Baseball has largely been a male-dominated sport since its creation in 1876, but in 1984, Victoria Roche threw society’s gender norms a curveball by becoming the first girl to play in the Little League Baseball® World Series (LLBWS). While not the first girl to play baseball in the Little League® program, Ms. Roche’s appearance on the big stage helped inspire future generations of Girls with Game to want to play as well.
Since Ms. Roche first took the field more than 35 years ago, 19 other girls have competed in the LLBWS. Players like Mo’ne Davis, Krissy Wendell-Pohl, and Ella Bruning have etched their names in Little League history books playing alongside male teammates. Today, that inspiration continues to resonate at the local level of Little League and beyond, with more and more females taking the field to continue their baseball careers.
Take for example someone like Lily Woodworth, a rising junior at Glastonbury High School. From the moment her hand fit into a mitt, she knew softball was not the sport for her. Lily was raised on the baseball field, encouraged by her father, Mark Woodworth, who doubles as head baseball coach at Wesleyan University.
“My family grew up watching baseball, and I started playing Tee Ball when I was really little,” said Lily. “There were never signs that I needed to play softball. I never felt like I had to switch.”
Lily soon started playing for Glastonbury (Conn.) American LL and Glastonbury (Conn.) National LL from 2012-20. It was with her local Little League programs that she learned the fundamentals of baseball while also developing into a mentally tough young woman.
“I learned a lot about perseverance at Little League. There were a lot of times when I felt like I didn’t belong and that I should be playing softball instead,” said Lily. “But, I forced myself to persevere. I learned how to become a leader and a good teammate while pushing myself and others to always be a little bit better.”
According to her father, part of her comfortability on the baseball diamond is attributed to the supportive environment which allowed Lily to thrive on and off the field.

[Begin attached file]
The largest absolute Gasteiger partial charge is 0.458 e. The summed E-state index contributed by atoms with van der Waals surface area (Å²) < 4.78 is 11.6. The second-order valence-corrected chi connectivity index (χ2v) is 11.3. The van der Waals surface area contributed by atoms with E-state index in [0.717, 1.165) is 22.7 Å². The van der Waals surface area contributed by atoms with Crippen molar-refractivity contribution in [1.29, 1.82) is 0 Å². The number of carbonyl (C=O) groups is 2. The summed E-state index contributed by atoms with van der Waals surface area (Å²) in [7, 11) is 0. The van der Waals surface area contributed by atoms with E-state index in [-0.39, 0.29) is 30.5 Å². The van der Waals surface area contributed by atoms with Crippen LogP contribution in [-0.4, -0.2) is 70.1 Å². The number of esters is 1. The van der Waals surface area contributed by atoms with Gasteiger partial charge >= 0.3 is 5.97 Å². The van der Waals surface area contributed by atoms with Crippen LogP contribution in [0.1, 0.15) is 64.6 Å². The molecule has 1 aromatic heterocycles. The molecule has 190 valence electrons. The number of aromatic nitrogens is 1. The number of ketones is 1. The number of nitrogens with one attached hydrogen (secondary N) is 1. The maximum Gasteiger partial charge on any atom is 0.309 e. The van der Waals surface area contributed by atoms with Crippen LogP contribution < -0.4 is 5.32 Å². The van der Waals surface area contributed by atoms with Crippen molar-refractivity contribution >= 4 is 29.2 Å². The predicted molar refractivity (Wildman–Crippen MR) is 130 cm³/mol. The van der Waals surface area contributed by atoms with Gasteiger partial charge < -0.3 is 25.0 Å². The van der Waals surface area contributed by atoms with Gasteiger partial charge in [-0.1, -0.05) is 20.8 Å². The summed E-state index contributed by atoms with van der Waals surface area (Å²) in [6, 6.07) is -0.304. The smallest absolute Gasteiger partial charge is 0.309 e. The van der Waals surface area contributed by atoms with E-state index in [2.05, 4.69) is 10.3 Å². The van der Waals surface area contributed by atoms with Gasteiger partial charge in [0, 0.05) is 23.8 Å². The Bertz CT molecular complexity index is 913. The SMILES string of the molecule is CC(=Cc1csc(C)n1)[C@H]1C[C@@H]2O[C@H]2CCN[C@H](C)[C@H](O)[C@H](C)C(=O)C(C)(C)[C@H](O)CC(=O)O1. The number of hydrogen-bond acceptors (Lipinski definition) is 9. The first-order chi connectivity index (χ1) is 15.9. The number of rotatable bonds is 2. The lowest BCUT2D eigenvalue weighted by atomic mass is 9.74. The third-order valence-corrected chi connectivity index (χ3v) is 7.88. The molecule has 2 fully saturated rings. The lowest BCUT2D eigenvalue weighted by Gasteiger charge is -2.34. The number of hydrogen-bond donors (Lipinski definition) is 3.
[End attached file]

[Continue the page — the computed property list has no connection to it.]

“I think the biggest key was the amazing support from the president of Glastonbury National Little League, Don Longton,” said Mr. Woodworth. “From the very first day of signups he was so supportive of Lily and that has continued to this day.’”
The outpour of support from Little League volunteers, her parents, and teammates allowed Lily to rise to her true potential as a baseball player. She took home the Glastonbury LL Ross Award in 2012 for accomplishments on the field and excellence as a teammate.
After graduating from Glastonbury LL programs, Lily made the high school baseball team her freshman and sophomore years playing second base.
“There are girls in my town who text me that their little sisters look up to me,” said Lilly. “That’s a huge deal to me. It proves I’m making an impact and it’s so important. I want to show girls that they can do whatever they want.”
While finding girls playing baseball beyond Little League is rare, it seems as though Lilies grow on baseball diamonds in Connecticut. Lily Woodworth is joined in the Connecticut baseball circuit by Lillian Martineau, another rising junior playing baseball 45 minutes away at Lewis Mills High School.
Lily Woodworth knew from the start her home was on the baseball diamond. However, Lillian Martineau played with Bristol (Conn.) Girls Softball LL for two years before moving to a neighboring town. It was then that she took her talents to Burlington (Conn.) LL and Hysa LL (Harwinton, Conn.) to play baseball.
“When I moved to Harwinton it was the realistic choice for me to switch to baseball,” said Lillian. “Switching from playing with girls to playing with boys made me a little bit nervous, but I just wanted to keep playing the game and there were no softball leagues near me.”
For seven years, Lillian played Little League Baseball, learning the foundational skills that would stick with her for the rest of her career.
“Little League gave me this mentality and work ethic I have today,” said Lillian. “Starting in third grade, my dad and I would get to the games super early to get extra work in. I really built up a competitive mindset in Little League.”
Lillian and her father spent those Little League years putting in extra hours before and after games. She continued to pave the way for younger generations of female baseball players in the ensuing years, confronting school administrators who told her she could not play baseball at the next level.
With resilience and passion, Lillian fought for her rightful place on the diamond, eventually earning a spot on the middle school team next to her longtime Little League teammates.
“I had to have an opportunistic mindset and always try to grow, not worry about things I can’t control or focus too much on the negatives,” said Lillian.
Now, after playing two years on the junior varsity team, Lillian is poised for a junior year where she will work towards her goal of playing college baseball.
Through their already extensive baseball careers, Lily and Lillian have accumulated a wealth of experience on the diamond. Whatever the future holds for these Girls with Game, they leave a legacy of life lessons for future generations of female baseball players to use as a guide.
“If you’re trying to play baseball as a girl, just focus on yourself and your abilities,” said Lillian. “Don’t try to compare yourself to other people. They might be doing things a certain way but that might not work for you. Believe in yourself and what you can do.”
To learn more about the Little League Girls with Game Initiative, visit LittleLeague.org/GirlsWithGame